A global coalition against censorship is needed to protect online journalists and bloggers who are being targeted by repressive governments, a leading advocacy group said Tuesday.
At least 46 journalists died around the world in 2011, an increase from the estimate it released in December. Seven journalists were killed in Pakistan, where 29 journalists have been killed in the past five years, the New York-based Committee to Protect Journalists said.
Freelancers, bloggers, and citizen journalists like those reporting in the Middle East have few resources to defend themselves against censorship and attacks, the CPJ said. Authoritarian states are buying communications surveillance equipment from Western manufacturers and using it to monitor and target journalists and bloggers, the group said.
The report cited people in Syria who smuggled video footage to reporters across the world and were consequently tracked and tortured by government authorities after their Facebook accounts were hacked by the Syrian Electronic Army, a government-sponsored hacking group.
The New York-based group said the number of deaths while covering dangerous assignments, such as street protests, reached the highest level since 1992. Most of the deaths were in the Middle East and North Africa, where 19 journalists died last year, most while covering the Arab world uprisings.
One third of those killed were freelance journalists, more than double the proportion that freelancers have constituted over the years.
Nine online journalists were killed for their work, including Mexican reporter Maria Elizabeth Macías Castro, whose decapitated body was found with a note saying she had been killed for reporting news on social media websites. Her death was the ?rst documented by CPJ that was directly tied to journalism published on social media.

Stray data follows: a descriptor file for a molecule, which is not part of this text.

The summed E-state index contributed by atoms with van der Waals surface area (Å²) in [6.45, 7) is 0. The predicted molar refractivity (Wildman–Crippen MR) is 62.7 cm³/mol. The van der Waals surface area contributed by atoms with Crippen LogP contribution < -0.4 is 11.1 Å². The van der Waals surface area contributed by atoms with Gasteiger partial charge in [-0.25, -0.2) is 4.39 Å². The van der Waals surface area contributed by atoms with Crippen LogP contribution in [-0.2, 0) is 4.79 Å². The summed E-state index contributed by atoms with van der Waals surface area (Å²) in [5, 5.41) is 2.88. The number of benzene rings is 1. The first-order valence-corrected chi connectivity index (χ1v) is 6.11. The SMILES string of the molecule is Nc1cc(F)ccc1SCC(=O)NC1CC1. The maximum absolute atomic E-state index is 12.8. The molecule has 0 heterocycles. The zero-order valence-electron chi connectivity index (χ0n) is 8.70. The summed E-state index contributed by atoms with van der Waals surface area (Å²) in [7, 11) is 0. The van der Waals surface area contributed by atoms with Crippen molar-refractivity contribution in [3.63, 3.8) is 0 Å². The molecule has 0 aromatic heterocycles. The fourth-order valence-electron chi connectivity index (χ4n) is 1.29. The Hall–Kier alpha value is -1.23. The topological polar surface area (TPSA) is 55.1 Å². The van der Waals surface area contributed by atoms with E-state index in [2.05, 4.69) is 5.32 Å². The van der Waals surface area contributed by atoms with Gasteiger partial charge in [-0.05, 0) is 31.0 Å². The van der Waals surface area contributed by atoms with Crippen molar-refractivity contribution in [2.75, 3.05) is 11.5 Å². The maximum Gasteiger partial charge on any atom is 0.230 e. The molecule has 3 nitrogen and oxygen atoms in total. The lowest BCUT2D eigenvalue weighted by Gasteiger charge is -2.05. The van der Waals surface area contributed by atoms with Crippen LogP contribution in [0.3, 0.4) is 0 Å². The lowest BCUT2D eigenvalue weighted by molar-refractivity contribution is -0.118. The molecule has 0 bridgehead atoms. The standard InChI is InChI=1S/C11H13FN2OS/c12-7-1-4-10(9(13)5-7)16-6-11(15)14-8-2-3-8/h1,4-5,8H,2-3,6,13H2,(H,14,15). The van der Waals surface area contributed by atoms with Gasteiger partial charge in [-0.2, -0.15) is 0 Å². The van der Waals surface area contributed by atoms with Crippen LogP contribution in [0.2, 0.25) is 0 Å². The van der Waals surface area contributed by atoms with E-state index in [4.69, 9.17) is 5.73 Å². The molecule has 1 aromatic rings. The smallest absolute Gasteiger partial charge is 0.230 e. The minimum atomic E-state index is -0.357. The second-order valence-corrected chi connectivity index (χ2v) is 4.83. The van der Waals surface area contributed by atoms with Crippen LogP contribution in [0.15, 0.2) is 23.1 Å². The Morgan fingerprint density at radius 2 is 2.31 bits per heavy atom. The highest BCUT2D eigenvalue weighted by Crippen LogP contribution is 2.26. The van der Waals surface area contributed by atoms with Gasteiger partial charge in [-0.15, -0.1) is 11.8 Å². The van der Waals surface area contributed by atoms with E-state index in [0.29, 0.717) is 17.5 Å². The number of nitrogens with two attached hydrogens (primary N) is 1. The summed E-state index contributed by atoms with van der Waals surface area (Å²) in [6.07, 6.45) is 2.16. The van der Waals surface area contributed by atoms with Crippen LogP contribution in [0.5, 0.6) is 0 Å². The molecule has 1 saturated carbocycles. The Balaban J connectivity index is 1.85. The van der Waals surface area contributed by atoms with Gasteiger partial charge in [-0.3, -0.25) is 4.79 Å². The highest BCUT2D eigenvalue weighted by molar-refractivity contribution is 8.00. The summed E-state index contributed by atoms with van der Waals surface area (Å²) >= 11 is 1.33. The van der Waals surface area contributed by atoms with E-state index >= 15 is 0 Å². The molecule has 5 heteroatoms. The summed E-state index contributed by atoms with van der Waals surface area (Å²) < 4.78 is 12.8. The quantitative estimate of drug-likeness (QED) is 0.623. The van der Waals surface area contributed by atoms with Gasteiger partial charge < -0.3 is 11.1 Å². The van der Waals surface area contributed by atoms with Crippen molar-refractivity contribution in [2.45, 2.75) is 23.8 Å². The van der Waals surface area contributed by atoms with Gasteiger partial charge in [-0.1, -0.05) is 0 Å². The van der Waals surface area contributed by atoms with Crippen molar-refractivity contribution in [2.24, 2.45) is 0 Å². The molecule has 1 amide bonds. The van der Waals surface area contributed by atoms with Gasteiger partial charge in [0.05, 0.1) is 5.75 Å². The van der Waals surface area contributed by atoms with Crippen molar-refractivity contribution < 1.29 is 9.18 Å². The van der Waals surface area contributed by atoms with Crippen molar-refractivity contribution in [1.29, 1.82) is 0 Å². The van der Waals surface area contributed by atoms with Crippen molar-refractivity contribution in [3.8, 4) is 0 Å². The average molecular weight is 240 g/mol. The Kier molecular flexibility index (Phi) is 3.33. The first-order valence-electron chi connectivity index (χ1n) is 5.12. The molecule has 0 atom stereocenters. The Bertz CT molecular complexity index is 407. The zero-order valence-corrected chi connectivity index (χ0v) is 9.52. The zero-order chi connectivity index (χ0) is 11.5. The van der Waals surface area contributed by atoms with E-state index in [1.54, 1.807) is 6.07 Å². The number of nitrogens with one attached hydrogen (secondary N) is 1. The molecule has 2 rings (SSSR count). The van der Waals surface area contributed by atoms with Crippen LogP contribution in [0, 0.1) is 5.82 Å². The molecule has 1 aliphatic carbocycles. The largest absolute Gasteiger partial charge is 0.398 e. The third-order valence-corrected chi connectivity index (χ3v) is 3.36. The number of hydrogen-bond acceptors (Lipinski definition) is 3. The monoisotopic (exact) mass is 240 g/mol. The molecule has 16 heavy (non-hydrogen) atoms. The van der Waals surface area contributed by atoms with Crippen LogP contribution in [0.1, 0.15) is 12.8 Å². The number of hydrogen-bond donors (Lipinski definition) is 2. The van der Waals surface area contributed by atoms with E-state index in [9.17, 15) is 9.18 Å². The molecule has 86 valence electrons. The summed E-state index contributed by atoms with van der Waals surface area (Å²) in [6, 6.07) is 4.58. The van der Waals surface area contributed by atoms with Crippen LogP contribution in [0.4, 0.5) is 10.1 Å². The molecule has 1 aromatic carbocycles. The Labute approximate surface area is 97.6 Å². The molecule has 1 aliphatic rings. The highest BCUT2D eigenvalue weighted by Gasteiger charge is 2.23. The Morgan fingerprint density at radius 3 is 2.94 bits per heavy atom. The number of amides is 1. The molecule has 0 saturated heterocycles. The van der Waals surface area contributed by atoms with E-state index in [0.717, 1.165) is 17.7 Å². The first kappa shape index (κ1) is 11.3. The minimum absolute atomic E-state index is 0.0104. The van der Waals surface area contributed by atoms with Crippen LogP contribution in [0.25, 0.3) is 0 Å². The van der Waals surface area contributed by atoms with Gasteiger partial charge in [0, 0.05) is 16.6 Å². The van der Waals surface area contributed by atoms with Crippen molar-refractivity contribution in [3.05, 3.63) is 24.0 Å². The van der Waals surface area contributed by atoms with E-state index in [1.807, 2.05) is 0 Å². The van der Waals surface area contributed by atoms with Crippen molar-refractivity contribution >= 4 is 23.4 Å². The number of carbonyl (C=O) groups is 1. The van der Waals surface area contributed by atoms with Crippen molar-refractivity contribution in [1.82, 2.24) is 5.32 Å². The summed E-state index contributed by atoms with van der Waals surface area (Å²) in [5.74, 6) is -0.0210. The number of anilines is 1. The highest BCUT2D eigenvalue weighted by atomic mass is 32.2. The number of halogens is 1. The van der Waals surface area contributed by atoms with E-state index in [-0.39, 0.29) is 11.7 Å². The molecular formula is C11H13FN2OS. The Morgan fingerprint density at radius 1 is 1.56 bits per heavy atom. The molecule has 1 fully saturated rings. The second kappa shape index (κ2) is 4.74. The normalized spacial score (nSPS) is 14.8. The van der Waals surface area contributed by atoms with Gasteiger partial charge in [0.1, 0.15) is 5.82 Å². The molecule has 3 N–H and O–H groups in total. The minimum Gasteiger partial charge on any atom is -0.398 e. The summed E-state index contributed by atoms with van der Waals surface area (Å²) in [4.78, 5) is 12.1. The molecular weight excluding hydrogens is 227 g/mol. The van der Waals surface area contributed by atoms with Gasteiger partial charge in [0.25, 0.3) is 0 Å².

The committee found that 179 journalists were imprisoned as of Dec. 1, an increase driven by widespread imprisonment across the Middle East and North Africa. About half of those work primarily online, the committee said.
The highest number of jailed journalists was in Iran, where 42 reporters were behind bars.
While the Internet and social media has helped democratize the dissemination of information, the nature of such newsgathering leaves journalists especially vulnerable to censorship and retaliation, the CPJ said in its annual survey. There are few legal mechanisms to fight censorship on an international level, the group said.
The CPJ said governments, the business community and human rights organizations must urge intergovernmental groups to create a legal framework to adjudicate press freedom cases at the international level.
In 2010, CPJ hired its ?rst Internet advocacy coordinator to act as a liaison between Silicon Valley and the journalists who depend on their products — "not only to get the news out, but also to protect them and their sources from physical harm," the report said.
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